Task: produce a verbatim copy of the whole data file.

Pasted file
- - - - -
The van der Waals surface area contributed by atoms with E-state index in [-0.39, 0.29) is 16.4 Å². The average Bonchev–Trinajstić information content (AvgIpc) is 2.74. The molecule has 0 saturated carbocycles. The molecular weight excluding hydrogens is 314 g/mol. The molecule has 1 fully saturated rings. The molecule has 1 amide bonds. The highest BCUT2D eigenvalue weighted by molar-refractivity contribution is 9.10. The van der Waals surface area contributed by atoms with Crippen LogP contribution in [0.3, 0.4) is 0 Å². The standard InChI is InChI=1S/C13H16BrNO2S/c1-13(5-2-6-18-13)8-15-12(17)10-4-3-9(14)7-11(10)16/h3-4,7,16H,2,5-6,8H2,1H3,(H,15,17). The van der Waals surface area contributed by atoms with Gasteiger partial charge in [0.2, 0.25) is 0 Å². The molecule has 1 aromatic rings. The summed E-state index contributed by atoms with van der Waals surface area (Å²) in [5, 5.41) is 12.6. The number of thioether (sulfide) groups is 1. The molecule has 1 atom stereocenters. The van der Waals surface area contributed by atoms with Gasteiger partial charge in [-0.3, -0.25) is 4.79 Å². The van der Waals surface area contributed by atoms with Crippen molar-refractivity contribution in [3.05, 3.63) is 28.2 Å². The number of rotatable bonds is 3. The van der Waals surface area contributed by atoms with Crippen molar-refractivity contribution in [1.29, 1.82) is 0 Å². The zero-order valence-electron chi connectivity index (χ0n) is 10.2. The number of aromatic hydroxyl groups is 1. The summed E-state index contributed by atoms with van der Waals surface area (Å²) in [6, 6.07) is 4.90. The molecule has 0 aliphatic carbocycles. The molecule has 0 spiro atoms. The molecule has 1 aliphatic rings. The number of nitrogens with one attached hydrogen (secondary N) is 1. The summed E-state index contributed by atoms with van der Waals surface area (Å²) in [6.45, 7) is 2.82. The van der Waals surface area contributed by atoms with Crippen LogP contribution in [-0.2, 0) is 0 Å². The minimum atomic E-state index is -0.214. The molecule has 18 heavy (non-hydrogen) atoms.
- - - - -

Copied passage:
The van der Waals surface area contributed by atoms with E-state index in [-0.39, 0.29) is 16.4 Å². The average Bonchev–Trinajstić information content (AvgIpc) is 2.74. The molecule has 0 saturated carbocycles. The molecular weight excluding hydrogens is 314 g/mol. The molecule has 1 fully saturated rings. The molecule has 1 amide bonds. The highest BCUT2D eigenvalue weighted by molar-refractivity contribution is 9.10. The van der Waals surface area contributed by atoms with Crippen LogP contribution in [0.3, 0.4) is 0 Å². The standard InChI is InChI=1S/C13H16BrNO2S/c1-13(5-2-6-18-13)8-15-12(17)10-4-3-9(14)7-11(10)16/h3-4,7,16H,2,5-6,8H2,1H3,(H,15,17). The van der Waals surface area contributed by atoms with Gasteiger partial charge in [0.2, 0.25) is 0 Å². The molecule has 1 aromatic rings. The summed E-state index contributed by atoms with van der Waals surface area (Å²) in [5, 5.41) is 12.6. The number of thioether (sulfide) groups is 1. The molecule has 1 atom stereocenters. The van der Waals surface area contributed by atoms with Gasteiger partial charge in [-0.3, -0.25) is 4.79 Å². The van der Waals surface area contributed by atoms with Crippen molar-refractivity contribution in [3.05, 3.63) is 28.2 Å². The number of rotatable bonds is 3. The van der Waals surface area contributed by atoms with Crippen molar-refractivity contribution in [1.29, 1.82) is 0 Å². The zero-order valence-electron chi connectivity index (χ0n) is 10.2. The number of aromatic hydroxyl groups is 1. The summed E-state index contributed by atoms with van der Waals surface area (Å²) in [6, 6.07) is 4.90. The molecule has 0 aliphatic carbocycles. The molecule has 0 spiro atoms. The molecule has 1 aliphatic rings. The number of nitrogens with one attached hydrogen (secondary N) is 1. The summed E-state index contributed by atoms with van der Waals surface area (Å²) in [6.45, 7) is 2.82. The van der Waals surface area contributed by atoms with Crippen LogP contribution in [-0.2, 0) is 0 Å². The minimum atomic E-state index is -0.214. The molecule has 18 heavy (non-hydrogen) atoms.